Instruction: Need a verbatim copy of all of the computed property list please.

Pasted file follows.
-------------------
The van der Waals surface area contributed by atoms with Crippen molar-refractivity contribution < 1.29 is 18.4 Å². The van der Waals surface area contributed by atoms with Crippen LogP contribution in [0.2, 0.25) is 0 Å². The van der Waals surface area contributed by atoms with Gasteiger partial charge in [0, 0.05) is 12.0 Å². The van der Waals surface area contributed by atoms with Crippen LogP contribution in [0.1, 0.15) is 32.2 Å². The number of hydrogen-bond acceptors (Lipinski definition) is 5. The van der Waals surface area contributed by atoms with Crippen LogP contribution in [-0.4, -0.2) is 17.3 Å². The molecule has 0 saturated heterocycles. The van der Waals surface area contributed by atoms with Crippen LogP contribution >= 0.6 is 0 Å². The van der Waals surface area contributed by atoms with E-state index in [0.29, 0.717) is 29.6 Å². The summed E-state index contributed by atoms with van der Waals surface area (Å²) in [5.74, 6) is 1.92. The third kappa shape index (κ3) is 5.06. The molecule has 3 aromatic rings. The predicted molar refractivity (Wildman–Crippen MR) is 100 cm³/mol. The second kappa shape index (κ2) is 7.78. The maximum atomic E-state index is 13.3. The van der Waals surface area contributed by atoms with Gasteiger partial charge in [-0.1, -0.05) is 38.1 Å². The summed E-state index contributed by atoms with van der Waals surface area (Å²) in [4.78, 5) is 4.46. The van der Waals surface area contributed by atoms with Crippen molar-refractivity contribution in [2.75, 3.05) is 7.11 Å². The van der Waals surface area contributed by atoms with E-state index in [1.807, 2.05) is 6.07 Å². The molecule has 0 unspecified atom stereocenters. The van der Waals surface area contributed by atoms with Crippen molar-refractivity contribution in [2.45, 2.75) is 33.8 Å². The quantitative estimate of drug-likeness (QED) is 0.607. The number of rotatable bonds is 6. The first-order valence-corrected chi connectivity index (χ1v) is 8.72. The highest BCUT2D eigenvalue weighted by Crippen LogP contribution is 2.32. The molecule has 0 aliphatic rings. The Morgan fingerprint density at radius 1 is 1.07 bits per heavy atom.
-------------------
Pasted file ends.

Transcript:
The van der Waals surface area contributed by atoms with Crippen molar-refractivity contribution < 1.29 is 18.4 Å². The van der Waals surface area contributed by atoms with Crippen LogP contribution in [0.2, 0.25) is 0 Å². The van der Waals surface area contributed by atoms with Gasteiger partial charge in [0, 0.05) is 12.0 Å². The van der Waals surface area contributed by atoms with Crippen LogP contribution in [0.1, 0.15) is 32.2 Å². The number of hydrogen-bond acceptors (Lipinski definition) is 5. The van der Waals surface area contributed by atoms with Crippen LogP contribution in [-0.4, -0.2) is 17.3 Å². The molecule has 0 saturated heterocycles. The van der Waals surface area contributed by atoms with Crippen LogP contribution >= 0.6 is 0 Å². The van der Waals surface area contributed by atoms with E-state index in [0.29, 0.717) is 29.6 Å². The summed E-state index contributed by atoms with van der Waals surface area (Å²) in [5.74, 6) is 1.92. The third kappa shape index (κ3) is 5.06. The molecule has 3 aromatic rings. The predicted molar refractivity (Wildman–Crippen MR) is 100 cm³/mol. The second kappa shape index (κ2) is 7.78. The maximum atomic E-state index is 13.3. The van der Waals surface area contributed by atoms with Gasteiger partial charge in [-0.1, -0.05) is 38.1 Å². The summed E-state index contributed by atoms with van der Waals surface area (Å²) in [4.78, 5) is 4.46. The van der Waals surface area contributed by atoms with Crippen molar-refractivity contribution in [2.75, 3.05) is 7.11 Å². The van der Waals surface area contributed by atoms with E-state index in [1.807, 2.05) is 6.07 Å². The molecule has 0 unspecified atom stereocenters. The van der Waals surface area contributed by atoms with Crippen molar-refractivity contribution in [2.45, 2.75) is 33.8 Å². The quantitative estimate of drug-likeness (QED) is 0.607. The number of rotatable bonds is 6. The first-order valence-corrected chi connectivity index (χ1v) is 8.72. The highest BCUT2D eigenvalue weighted by Crippen LogP contribution is 2.32. The molecule has 0 aliphatic rings. The Morgan fingerprint density at radius 1 is 1.07 bits per heavy atom.